One night when the little old man was fast asleep he suddenly woke up because he could hear some scratching noises! ‘What’s that noise?’ -said the little old man. So he put on his slippers and crept down the stairs……A beautiful tale of a little old man’s unlikely friendship with some unexpected guests! Wonderful ‘bedtime’ story, with beautiful classic British illustration.
One teenager in a skirt.
One teenager with a lighter.
One moment that changes both of their lives forever.
If it weren’t for the 57 bus, Sasha and Richard never would have met. Both were high school students from Oakland, California, one of the most diverse cities in the country, but they inhabited different worlds. Sasha, a white teen, lived in the middle-class foothills and attended a small private school. Richard, a black teen, lived in the crime-plagued flatlands and attended a large public one. Each day, their paths overlapped for a mere eight minutes. But one afternoon on the bus ride home from school, a single reckless act left Sasha severely burned, and Richard charged with two hate crimes and facing life imprisonment. The case garnered international attention, thrusting both teenagers into the spotlight.
Perfect Mexican daughters do not go away to college. And they do not move out of their parents’ house after high school graduation. Perfect Mexican daughters never abandon their family.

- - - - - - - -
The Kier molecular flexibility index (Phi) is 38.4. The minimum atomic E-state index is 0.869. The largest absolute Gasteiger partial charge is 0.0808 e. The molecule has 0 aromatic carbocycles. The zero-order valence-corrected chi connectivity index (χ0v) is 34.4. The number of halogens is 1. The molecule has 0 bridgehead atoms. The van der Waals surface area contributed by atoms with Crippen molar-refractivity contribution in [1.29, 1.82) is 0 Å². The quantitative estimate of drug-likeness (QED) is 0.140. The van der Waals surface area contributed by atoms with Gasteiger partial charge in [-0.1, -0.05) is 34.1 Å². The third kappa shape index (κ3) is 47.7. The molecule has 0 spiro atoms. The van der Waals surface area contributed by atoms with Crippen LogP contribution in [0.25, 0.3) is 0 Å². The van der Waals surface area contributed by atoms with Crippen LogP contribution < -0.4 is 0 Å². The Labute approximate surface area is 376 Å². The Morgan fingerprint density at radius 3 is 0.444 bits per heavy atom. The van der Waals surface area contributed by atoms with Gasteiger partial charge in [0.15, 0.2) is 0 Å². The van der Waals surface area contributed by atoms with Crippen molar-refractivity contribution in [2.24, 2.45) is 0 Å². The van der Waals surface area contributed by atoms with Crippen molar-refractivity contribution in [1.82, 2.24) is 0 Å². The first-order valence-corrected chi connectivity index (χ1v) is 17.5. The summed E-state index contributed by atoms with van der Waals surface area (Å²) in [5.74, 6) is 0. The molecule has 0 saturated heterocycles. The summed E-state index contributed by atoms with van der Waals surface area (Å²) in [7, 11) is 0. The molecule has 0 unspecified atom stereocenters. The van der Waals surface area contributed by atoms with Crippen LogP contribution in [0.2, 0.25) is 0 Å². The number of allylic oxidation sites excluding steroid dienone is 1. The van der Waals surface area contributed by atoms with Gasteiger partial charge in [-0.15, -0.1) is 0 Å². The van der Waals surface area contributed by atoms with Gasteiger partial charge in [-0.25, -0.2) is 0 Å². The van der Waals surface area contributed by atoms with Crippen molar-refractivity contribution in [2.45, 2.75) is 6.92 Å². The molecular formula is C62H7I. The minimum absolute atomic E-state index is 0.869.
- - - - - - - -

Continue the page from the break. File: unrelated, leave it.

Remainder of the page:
But Julia is not your perfect Mexican daughter. That was Olga’s role.
Then a tragic accident on the busiest street in Chicago leaves Olga dead and Julia left behind to reassemble the shattered pieces of her family. And no one seems to acknowledge that Julia is broken, too. Instead, her mother seems to channel her grief into pointing out every possible way Julia has failed.
But it’s not long before Julia discovers that Olga might not have been as perfect as everyone thought. With the help of her best friend Lorena, and her first love, first everything boyfriend Connor, Julia is determined to find out. Was Olga really what she seemed? Or was there more to her sister’s story? And either way, how can Julia even attempt to live up to a seemingly impossible ideal?
A huge wave of Eastern European migration is hitting the New World.
It’s 1910. Pincus Potasznik, a Jewish cobbler, has left his pregnant wife and three small children to sail for America. His goal is to seek a new life for his family in the burgeoning Lower East Side of Manhattan.
On his traumatic voyage across the Atlantic on the SS Amerika steamship, Pincus meets Jakob Adler, a young man running from an accidental murder of a notorious crime boss in Warsaw. Opportunities await them in New York, but it’s not an easy time for Jewish immigrants.
A few years later, while enjoying the spoils of his business and helped along with Jakob’s unlawful contributions, Pincus realizes he made a terrible mistake. But the opportunity to return to his family has almost closed due to the outbreak of World War 1. Now he must face a decision, should he risk going back to Europe to rescue them from a war they could all die in, or is it better to wait in New York and build his fortune?